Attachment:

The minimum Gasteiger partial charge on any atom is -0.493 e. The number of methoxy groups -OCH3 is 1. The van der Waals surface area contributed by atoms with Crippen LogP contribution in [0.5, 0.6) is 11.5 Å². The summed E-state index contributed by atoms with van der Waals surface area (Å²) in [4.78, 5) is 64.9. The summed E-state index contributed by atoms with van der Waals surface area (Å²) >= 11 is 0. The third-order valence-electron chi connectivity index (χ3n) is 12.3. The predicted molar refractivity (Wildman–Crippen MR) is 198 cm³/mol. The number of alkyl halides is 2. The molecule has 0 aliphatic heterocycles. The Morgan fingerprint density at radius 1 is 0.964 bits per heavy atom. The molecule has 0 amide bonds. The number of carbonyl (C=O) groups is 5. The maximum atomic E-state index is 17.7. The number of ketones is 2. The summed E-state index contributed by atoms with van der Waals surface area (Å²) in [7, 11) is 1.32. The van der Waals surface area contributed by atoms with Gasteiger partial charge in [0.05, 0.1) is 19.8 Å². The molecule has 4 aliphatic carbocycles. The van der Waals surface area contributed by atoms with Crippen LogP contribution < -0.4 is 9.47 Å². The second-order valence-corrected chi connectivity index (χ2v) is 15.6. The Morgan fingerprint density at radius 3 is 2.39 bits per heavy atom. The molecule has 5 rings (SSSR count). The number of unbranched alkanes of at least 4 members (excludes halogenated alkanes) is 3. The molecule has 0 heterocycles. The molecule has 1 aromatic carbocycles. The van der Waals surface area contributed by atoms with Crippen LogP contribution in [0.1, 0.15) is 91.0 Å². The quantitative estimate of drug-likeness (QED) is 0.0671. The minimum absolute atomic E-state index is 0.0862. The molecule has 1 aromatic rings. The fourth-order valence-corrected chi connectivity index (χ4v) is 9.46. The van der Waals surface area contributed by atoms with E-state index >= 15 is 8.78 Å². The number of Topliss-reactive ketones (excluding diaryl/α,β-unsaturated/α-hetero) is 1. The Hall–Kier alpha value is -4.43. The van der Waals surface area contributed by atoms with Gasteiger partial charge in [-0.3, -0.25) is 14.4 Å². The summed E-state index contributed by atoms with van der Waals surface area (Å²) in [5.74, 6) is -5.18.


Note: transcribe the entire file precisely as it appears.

The minimum Gasteiger partial charge on any atom is -0.493 e. The number of methoxy groups -OCH3 is 1. The van der Waals surface area contributed by atoms with Crippen LogP contribution in [0.5, 0.6) is 11.5 Å². The summed E-state index contributed by atoms with van der Waals surface area (Å²) in [4.78, 5) is 64.9. The summed E-state index contributed by atoms with van der Waals surface area (Å²) >= 11 is 0. The third-order valence-electron chi connectivity index (χ3n) is 12.3. The predicted molar refractivity (Wildman–Crippen MR) is 198 cm³/mol. The number of alkyl halides is 2. The molecule has 0 aliphatic heterocycles. The Morgan fingerprint density at radius 1 is 0.964 bits per heavy atom. The molecule has 0 amide bonds. The number of carbonyl (C=O) groups is 5. The maximum atomic E-state index is 17.7. The number of ketones is 2. The summed E-state index contributed by atoms with van der Waals surface area (Å²) in [7, 11) is 1.32. The van der Waals surface area contributed by atoms with Gasteiger partial charge in [0.05, 0.1) is 19.8 Å². The molecule has 4 aliphatic carbocycles. The van der Waals surface area contributed by atoms with Crippen LogP contribution < -0.4 is 9.47 Å². The second-order valence-corrected chi connectivity index (χ2v) is 15.6. The Morgan fingerprint density at radius 3 is 2.39 bits per heavy atom. The molecule has 5 rings (SSSR count). The number of unbranched alkanes of at least 4 members (excludes halogenated alkanes) is 3. The molecule has 0 heterocycles. The molecule has 1 aromatic carbocycles. The van der Waals surface area contributed by atoms with Crippen LogP contribution in [0.1, 0.15) is 91.0 Å². The quantitative estimate of drug-likeness (QED) is 0.0671. The minimum absolute atomic E-state index is 0.0862. The molecule has 1 aromatic rings. The fourth-order valence-corrected chi connectivity index (χ4v) is 9.46. The van der Waals surface area contributed by atoms with E-state index >= 15 is 8.78 Å². The number of Topliss-reactive ketones (excluding diaryl/α,β-unsaturated/α-hetero) is 1. The Hall–Kier alpha value is -4.43. The van der Waals surface area contributed by atoms with Gasteiger partial charge in [-0.3, -0.25) is 14.4 Å². The summed E-state index contributed by atoms with van der Waals surface area (Å²) in [5.74, 6) is -5.18.